Even as the journey to Portland to see Alexi Murdoch began, it was evident that music would play a big part in the weekend. Certain songs played for the first time in the car while driving through the snow would forever be etched into my memory as instant links to the trip. Without ever really forming the concrete thought prior to the trip, but realizing it early in the drive... music's ability to shape our memories is one of the more beautiful things about it. More so than a new song's ability to remind us of days gone by, its true triumph is found when a song can define what's happening to us today and then serve as a means to recall those memories and emotions when we hear that music later in life. With the music of The Lighthouse & The Whaler providing that future connection on the drive over the mountain, Alexi Murdoch's performance at the Doug Fir Lounge and his album Time Without Consequence served to frame the rest of the weekend and subsequent drive back to Central Oregon.
Alexi found a packed Doug Fir Lounge awaiting to hear his quieted and deep voice drench us with his rich emotion filled songs. Camping out in seemingly singular chords, his sound became increasingly complex as it entered the ear. Surprisingly, without literal story telling... stories were told none the less. Songs like "Wait" and "All My Days", were shells of stories that the listener was able to fill in with his or her own specifics.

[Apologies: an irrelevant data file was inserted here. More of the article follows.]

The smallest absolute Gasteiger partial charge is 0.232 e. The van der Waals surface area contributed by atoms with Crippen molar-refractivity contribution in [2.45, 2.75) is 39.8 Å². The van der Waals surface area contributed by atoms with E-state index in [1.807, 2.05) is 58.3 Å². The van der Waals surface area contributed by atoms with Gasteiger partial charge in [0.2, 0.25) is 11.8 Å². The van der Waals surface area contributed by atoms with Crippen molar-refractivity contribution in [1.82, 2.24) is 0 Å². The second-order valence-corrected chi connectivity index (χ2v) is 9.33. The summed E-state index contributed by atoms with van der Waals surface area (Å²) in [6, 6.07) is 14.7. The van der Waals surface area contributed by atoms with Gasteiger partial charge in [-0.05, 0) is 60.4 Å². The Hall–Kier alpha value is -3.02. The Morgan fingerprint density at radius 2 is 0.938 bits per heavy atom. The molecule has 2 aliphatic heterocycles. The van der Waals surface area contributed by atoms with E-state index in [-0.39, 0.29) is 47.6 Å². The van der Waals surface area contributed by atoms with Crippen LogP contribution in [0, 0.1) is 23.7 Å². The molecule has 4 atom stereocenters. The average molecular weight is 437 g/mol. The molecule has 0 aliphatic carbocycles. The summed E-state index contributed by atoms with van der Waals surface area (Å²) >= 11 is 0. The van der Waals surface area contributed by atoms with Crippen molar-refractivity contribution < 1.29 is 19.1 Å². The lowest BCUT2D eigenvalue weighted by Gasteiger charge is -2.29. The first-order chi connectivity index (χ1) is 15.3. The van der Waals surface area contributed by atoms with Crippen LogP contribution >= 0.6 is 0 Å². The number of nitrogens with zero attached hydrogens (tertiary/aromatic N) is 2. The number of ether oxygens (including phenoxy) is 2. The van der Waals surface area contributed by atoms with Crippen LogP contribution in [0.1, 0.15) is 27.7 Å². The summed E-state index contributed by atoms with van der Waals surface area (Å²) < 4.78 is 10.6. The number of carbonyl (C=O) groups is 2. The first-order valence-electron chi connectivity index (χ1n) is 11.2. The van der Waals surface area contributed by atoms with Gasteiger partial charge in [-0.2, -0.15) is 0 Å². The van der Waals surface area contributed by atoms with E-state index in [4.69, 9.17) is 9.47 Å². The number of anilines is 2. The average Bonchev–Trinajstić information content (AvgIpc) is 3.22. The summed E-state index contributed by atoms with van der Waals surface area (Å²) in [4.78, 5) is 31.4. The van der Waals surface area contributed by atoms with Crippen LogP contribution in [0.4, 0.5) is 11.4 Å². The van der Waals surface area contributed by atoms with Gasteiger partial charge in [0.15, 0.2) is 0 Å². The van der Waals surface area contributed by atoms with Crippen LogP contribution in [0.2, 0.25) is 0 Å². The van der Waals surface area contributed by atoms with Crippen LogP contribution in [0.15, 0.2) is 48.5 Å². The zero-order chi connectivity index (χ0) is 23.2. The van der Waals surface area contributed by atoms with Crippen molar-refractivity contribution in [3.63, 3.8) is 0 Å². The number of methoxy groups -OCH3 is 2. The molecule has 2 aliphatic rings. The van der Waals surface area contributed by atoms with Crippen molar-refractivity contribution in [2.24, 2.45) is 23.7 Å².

As Alexi performed "Song For You" (his sympathetic ode to trying times), he plucked tears out of his guitar and drew us into thoughts of those in our lives who need to know we get what they are going through. "You think no one understands... listen to my hands..." is evidence that his guitar playing is much more than merely a nice sounding background for his lyrics. The music is just as much a part of the story as the words.
The best performance of the night wasn't one of his more popular songs "All My Days" or "Orange Sky", but his uplifting spring song "Blue Mind". A tale of breaking free from the shackles of past oppression, Blue Mind, served as the largest source of reflection on the drive home (meaning the repeat button was pressed several times). A true poet and talent, Scotland's Alexi Murdoch will be a welcome visitor to Oregon and a must see artist for those of you yet to see yourselves in the mirror of his music.